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Is renewable energy law good for N.C.? Yes

YES: Getting rid of it would be turning our backs on job growth

By John Robbins
Special to the Observer

Clean energy is helping North Carolina’s economy and creating jobs in and around Charlotte. One of the drivers of this economic growth has been the state’s Renewable Energy Portfolio Standard, or REPS, which in 2007 passed with a nearly unanimous, bipartisan vote.

Under the standard, utilities obtain a portion of their power from clean, renewable sources of energy like solar. REPS has done more than just reduce our dependence on fossil fuels, improve our air quality, and protect our children’s health. It also has helped drive an estimated $1.7 billion in economic growth in our state and helped create tens of thousands of new N.C. jobs.

In a vote Wednesday, many state legislators turned their backs on this economic growth and all of REPS’ other advantages. These lawmakers also turned their backs on the state constitution, which requires legislators to “control and limit the pollution of our air and waters.” In an 11-10 vote, the House Commerce Committee voted to repeal the law. I applaud the 10, including Mecklenburg’s Republican Rep. Ruth Samuelson, who had the courage and wisdom to vote No.

This bill, and its Senate counterpart, are bad for all of us. According to the nonpartisan business group Environmental Entrepreneurs (E2), North Carolina has recently emerged as a leader in clean tech jobs. In 2012, more than 10,800 clean energy and clean transportation jobs were announced in North Carolina. In a state with a 9.4 percent unemployment rate, we need such policies that create jobs, not kill them.

A healthy number of these jobs are in the Charlotte region, including manufacturing giant Parker Hannifin, which is siting a new division for wind and solar components that will grow to 200 employees. Schletter is siting a solar plant here that will employ 300. Without a robust local market, we will lose these businesses, as well as the solar farms and clean energy installations such as at the new Apple plant in nearby Maiden. Projects like these are happening all across North Carolina, including rural areas hit hard by the recession.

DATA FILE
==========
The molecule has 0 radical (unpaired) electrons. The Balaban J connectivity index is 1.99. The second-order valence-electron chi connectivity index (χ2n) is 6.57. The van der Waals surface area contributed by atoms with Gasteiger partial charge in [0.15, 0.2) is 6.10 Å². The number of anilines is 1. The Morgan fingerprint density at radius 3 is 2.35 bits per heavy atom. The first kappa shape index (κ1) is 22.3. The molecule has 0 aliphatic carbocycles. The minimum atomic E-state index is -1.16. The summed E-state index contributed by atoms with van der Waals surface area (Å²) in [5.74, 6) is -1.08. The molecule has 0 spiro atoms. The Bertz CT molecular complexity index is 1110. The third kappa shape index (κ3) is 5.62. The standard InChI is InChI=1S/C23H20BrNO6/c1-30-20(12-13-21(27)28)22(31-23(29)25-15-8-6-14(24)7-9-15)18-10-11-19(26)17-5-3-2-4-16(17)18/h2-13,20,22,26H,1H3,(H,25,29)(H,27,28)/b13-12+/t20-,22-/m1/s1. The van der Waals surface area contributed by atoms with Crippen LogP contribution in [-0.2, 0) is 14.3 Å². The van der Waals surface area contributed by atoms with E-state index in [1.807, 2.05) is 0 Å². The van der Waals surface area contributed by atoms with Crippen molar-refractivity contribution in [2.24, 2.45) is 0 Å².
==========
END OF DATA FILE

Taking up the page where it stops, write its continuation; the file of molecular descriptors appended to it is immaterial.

Beyond creating jobs, energy efficiency standards that are part of the REPS will save N.C. electric customers a total of $173 million by 2026, according to a recent report by RTI International and LaCapra Associates, as fossil fuel costs rise and renewable energy costs decline. Duke recently reduced its allowed renewable energy rate charge to a refund.

With so many good jobs growing here and more savings for consumers on the way, it’s not surprising North Carolinians overwhelmingly support our clean energy law. A recent statewide public opinion survey conducted by Fallon Research found that nearly 83 percent of North Carolinians – including 76 percent of Republicans – said state leaders and elected officials should seek more clean and renewable energy sources.

In contrast to the anti-clean energy policy of many of our elected officials, I point to New Jersey. NJ’s REPS standard is guiding expansion of its clean and renewable energies. New Jersey’s enlightened administration recognizes the economic and environmental factors. In addition, and very importantly, New Jersey recognizes that these power generation tools allow a more distributed and therefore more resilient energy network.

Policies like REPS earn overwhelming support because they work. We all need to provide that support by fighting the current backward mentality in our legislature.

Legislators will have another chance to get it right as the anti-renewable energy bill moves to the Environment Committee. They need to look hard at how clean energy is creating jobs and economic opportunity in Charlotte and beyond.

John Robbins of Concord is the president of Greathorn Development Co. He is a member of Environmental Entrepreneurs (E2), a national community of business leaders who promote sound environmental policy that builds economic prosperity. He is also vice chair of the North Carolina Wildlife Federation.
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